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Bale Out Teen Center Taking Shape
Straw bales are not normally used in construction but they will make up most of the walls in the Riverbank Teen Center now rising at Santa Fe and Sixth streets.

While solid wooden posts, the thickness of telephone poles, will carry the load of the metal roof, the semicircular walls that form alcoves around the open interior will be built of straw bales laid on boards of plywood and faced inside and out with stucco or cement plaster.

Chiropractor Dr. Dennis Zinner employed the same method of construction when he built his home here beside the Stanislaus River some years ago. But it is not much used for public buildings.

"It's innovative but expensive," said Riverbank Public Works Director David Melilli. "It provides excellent insulation against both cold and heat. When done properly and kept free of moisture, it lasts a long time. But it's costly just like the laminated wooden beams that will carry the roof."

Straw and hay have been used as building materials for centuries. Pioneer farmers finding no trees on the plains took to mixing mud and water with straw to make bricks and built homes of adobe. But that is rather different from walls composed of hay and sheathed in a protective coating.

The Community Center adjacent to the Teen Center is built of brick but also has wooden roof beams that are starting to fray at the ends protruding outside the building, he noted.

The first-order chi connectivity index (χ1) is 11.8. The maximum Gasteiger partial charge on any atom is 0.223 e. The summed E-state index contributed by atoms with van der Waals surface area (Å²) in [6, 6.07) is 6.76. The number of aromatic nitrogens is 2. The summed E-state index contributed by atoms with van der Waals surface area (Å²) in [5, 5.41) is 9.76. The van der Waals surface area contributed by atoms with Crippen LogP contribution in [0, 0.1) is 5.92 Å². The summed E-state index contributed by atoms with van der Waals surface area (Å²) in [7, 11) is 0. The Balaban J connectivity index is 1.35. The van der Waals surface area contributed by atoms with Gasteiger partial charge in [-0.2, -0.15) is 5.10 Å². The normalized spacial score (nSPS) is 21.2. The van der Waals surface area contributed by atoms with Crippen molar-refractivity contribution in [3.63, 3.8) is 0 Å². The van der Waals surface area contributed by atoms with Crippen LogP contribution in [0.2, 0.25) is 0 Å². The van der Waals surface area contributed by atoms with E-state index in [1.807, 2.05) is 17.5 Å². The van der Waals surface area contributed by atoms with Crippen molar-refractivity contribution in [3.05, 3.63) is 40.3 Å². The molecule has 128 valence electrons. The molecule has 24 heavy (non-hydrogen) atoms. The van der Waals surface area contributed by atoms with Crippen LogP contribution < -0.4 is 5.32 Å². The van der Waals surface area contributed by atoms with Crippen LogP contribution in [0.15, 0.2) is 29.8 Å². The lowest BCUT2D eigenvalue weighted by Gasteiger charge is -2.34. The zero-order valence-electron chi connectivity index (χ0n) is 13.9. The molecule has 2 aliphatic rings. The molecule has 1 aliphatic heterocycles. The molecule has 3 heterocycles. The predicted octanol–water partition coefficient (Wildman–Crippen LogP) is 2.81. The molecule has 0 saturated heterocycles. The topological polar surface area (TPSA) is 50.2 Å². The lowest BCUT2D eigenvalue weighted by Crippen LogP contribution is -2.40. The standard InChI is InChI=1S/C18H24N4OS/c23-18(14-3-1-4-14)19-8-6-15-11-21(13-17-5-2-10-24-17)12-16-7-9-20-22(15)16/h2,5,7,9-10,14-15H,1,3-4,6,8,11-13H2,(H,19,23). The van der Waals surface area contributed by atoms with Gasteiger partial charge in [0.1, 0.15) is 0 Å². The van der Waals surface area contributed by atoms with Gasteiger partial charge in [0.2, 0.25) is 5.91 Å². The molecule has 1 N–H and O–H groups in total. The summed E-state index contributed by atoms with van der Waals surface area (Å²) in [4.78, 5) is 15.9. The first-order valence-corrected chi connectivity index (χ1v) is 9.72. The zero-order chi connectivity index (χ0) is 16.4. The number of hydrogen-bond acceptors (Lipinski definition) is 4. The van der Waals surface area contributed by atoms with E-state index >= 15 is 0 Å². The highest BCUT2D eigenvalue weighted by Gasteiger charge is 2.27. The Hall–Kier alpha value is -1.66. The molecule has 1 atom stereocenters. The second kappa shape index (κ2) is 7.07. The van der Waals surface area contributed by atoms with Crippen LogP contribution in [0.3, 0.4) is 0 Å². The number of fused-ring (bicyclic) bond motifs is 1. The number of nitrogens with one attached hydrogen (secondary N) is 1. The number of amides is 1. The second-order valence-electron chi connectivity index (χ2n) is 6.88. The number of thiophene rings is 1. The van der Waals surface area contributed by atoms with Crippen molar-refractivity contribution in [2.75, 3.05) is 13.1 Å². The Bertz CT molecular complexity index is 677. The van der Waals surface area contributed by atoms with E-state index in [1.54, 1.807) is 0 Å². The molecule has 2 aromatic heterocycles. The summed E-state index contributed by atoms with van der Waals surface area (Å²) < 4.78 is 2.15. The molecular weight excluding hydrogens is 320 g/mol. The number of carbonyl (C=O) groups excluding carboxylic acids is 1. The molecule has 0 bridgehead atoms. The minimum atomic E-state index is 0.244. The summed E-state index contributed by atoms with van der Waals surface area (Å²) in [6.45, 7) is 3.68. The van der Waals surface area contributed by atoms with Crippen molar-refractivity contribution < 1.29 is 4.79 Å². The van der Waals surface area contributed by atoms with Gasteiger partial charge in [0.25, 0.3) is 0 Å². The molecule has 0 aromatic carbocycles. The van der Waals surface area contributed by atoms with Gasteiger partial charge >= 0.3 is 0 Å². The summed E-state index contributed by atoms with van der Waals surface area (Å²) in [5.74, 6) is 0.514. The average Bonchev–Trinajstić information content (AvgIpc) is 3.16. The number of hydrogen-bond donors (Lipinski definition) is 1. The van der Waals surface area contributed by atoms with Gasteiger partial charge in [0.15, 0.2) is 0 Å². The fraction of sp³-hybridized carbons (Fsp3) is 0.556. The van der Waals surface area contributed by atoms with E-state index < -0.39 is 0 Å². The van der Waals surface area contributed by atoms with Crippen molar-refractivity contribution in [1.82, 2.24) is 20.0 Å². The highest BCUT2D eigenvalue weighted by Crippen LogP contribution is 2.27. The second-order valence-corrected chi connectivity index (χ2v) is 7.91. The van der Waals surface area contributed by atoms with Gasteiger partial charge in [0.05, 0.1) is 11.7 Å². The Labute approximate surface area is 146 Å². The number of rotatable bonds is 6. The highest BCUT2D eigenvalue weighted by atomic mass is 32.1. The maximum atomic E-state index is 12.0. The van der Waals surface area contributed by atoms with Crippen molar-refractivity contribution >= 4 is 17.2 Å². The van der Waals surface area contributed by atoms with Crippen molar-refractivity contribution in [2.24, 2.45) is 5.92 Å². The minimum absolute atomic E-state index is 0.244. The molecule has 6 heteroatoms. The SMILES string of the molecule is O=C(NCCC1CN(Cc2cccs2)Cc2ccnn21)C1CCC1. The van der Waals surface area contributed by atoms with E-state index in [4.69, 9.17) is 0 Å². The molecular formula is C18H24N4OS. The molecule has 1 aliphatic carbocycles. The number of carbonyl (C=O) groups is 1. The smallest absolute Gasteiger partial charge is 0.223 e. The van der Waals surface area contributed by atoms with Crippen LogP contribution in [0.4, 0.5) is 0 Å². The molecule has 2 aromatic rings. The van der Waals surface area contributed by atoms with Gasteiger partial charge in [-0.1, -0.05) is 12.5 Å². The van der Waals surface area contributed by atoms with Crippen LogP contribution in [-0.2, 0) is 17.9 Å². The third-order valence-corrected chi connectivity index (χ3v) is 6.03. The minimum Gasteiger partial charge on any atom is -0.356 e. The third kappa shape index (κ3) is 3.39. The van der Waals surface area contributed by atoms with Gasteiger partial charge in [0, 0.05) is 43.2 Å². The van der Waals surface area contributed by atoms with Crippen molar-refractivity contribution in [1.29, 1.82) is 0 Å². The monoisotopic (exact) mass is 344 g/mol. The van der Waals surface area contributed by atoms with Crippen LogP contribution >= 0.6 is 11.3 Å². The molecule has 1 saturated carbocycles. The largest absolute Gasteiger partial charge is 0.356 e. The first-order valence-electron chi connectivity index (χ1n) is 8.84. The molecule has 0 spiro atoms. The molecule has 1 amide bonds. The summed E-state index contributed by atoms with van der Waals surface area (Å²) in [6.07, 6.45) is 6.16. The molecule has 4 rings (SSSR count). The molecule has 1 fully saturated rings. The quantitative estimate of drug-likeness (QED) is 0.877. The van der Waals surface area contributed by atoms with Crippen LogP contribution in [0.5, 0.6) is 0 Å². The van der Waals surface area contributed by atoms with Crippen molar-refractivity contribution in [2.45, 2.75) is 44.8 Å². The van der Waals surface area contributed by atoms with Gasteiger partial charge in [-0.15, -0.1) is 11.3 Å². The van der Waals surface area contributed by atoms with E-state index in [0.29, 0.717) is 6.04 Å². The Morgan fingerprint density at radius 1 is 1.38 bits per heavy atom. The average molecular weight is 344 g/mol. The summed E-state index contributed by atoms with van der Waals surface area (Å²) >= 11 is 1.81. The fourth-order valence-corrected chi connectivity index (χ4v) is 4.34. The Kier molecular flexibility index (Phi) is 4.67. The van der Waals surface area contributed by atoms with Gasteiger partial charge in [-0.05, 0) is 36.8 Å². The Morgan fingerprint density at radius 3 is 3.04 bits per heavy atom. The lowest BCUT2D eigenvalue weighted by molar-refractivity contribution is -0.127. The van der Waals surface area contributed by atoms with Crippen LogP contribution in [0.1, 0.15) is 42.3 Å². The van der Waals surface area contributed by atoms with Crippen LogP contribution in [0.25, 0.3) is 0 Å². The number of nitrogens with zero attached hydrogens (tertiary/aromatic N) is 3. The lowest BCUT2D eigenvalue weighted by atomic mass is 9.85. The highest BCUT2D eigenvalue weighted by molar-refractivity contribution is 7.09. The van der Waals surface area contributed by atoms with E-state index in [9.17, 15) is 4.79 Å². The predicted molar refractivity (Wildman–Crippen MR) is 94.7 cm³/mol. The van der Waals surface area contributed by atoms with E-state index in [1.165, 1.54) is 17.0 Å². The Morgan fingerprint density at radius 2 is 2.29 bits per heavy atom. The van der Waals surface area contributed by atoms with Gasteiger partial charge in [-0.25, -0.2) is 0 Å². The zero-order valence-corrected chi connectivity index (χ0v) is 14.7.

Governments like to make their buildings of materials, which will last a long time and require minimum maintenance. Take, for example, the Community Gym across the street, which is basic concrete and steel.

Representatives from Indigo Architects of Davis, however, which designed the teen center, have used straw bale construction before. They spent more than a year meeting with Recreation Director Sue Fitzpatrick and members of the local Teen Committee to determine what the young people wanted to see in their own clubhouse.

The general contractor Menghetti Construction of Oakdale has also hired a company experienced in this type of work.

Capable of accommodating 100 people, the interior will have a core of offices, restrooms, and exercise room set to the right as visitors enter the main door facing Santa Fe Street. But the interior will be left open with a kitchenette adjacent to an Internet cafe on the west side and a lounge and a classroom in the eastern corners.

Roll up metal doors on the north and south side of the center will open up the interior and allow a stage in the interior to play to an audience either inside or outside the building.

Menghetti's low bid for construction was $760,000. The building is expected to be complete by December.